I go to my desk and pay a few bills while the baby bounces on my lap. I check blog comments to see that that woman who disagreed with my post has left a new comment to our discussion, and it’s really interesting! Articulating my reply in defense of my position is a refreshing mental exercise. There are also two new comments that offer perspectives that I’d never considered before. I am not familiar with the name of one of these new commenters, so I click through the link to her blog. As it turns out, she’s a mom of five children, and she just wrote a post about potty training. I’m so relived to find this, because I have a specific question I’ve been dying to ask someone who knows about this stuff! So I leave a comment on her site with my question.

Then I go to see what’s going on with some of the other bloggers whose sites I regularly follow. One of my favorite bloggers writes of how she’s having a tough day and wonders if other moms have days like this. I am so relieved to read her post, I could cry! I leave a long, enthusiastic comment in response, and see that twenty other women have done the same. Some of the other commenters and I begin addressing one another’s points, and a lively conversation gets started. I click through the links to some of their sites and spend some time reading their musings about life — I can relate to so much of it. Meanwhile, the mom of five whom I asked about potty training has replied, and her answer is just what I needed to hear!

After spending a bit more time reading through my list of favorite blogs, I feel like I have a pulse on what my “community” is buzzing about today. I feel connected to the world.

EVENING
After reading the interesting comments to my post and interacting with other likeminded people through their blogs, I feel reinvigorated to tackle the rest of the day. I get the kids up from nap and, once again, go through the 40-minute process of getting them ready to go somewhere in the car (actually, an unexpected poopy diaper makes it 45 minutes). We head out to my mother’s house to drop off some paperwork. To get there we drive two miles, all through neighborhood streets, and I see only one other human being. It’s as if there’s been a bomb scare. The one person out is a mom pushing a stroller alone. She must live near me, but I’ve never seen her before. I feel like stopping the car and rolling down the window to say, “Hey, I have a baby too! You should come over for tea sometime!” But that would be weird. So I offer a little wave instead. She doesn’t wave back.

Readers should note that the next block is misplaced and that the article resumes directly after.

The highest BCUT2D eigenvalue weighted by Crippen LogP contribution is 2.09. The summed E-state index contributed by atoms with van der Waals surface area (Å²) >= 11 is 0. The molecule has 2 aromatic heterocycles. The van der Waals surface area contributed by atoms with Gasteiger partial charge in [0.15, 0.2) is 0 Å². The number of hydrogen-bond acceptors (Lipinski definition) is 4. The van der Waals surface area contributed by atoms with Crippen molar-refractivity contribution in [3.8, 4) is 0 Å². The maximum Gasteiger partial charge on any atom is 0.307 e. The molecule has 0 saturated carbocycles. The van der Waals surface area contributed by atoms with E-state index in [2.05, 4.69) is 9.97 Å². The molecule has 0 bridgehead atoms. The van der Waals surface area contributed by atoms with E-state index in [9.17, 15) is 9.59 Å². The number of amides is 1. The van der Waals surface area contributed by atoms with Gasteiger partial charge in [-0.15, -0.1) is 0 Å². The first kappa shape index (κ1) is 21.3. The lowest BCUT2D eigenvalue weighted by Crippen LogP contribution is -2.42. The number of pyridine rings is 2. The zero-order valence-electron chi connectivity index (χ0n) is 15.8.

When we get back to the house I take the kids to check the mail at the central mailbox station on our street. Now that it’s into early evening, a few people on my street are actually home. The lady who lives three doors down whom I’ve never met is there getting her mail. We exchange polite hello‘s. She never makes eye contact and quickly turns to go back inside her house.

Back at home we do a brief evening prayer and the kids play as I start dinner. I am so relieved to see my husband when he walks through the door! We chat a bit, but it’s hard to have a conversation with all the chaos of tired and hungry children. He plays with the kids while I finish cooking. We sit down for a nice family dinner. I finally get to talk to my husband, although we have to monitor what we say since little ears are listening.

After dinner the circus of bath and bedtime begins, and we rush around to clean the kitchen, give all three kids baths, put on their jammies, read books, and get everyone in bed. It takes about an hour and a half. At the end of that time we finally have a little while for adult conversation. We barely get into our conversation before we both agree that we’re so tired we should just go to bed. I prep bottles and sippy cups and coffee for the next day, and get ready to do it all again!

Sorry for the long story, but I share that level of detail to illustrate a point: notice what percentage of social interaction I have in a day comes from the internet. I have plenty of friends, but to get all the kids ready to leave the house (while working around the all-important nap schedule) makes going anywhere in the car only slightly less difficult than a moon landing. Hardly anyone in my neighborhood is home during the day, and the transient nature of suburbia means that the people I do see are strangers. I am almost completely isolated.

I share this not to complain, but because I find it interesting. Closing comments for Lent has brought into relief the non-trivial role that writing and reading blogs plays in my life. I would dare to say that it goes beyond a form of mindless entertainment and into the area of a real psychological need.

…But I will save the details of those thoughts until after Lent, when I can open comments again and hear what you guys have to say. Stay tuned for Part II.

UPDATE: Click here for Part II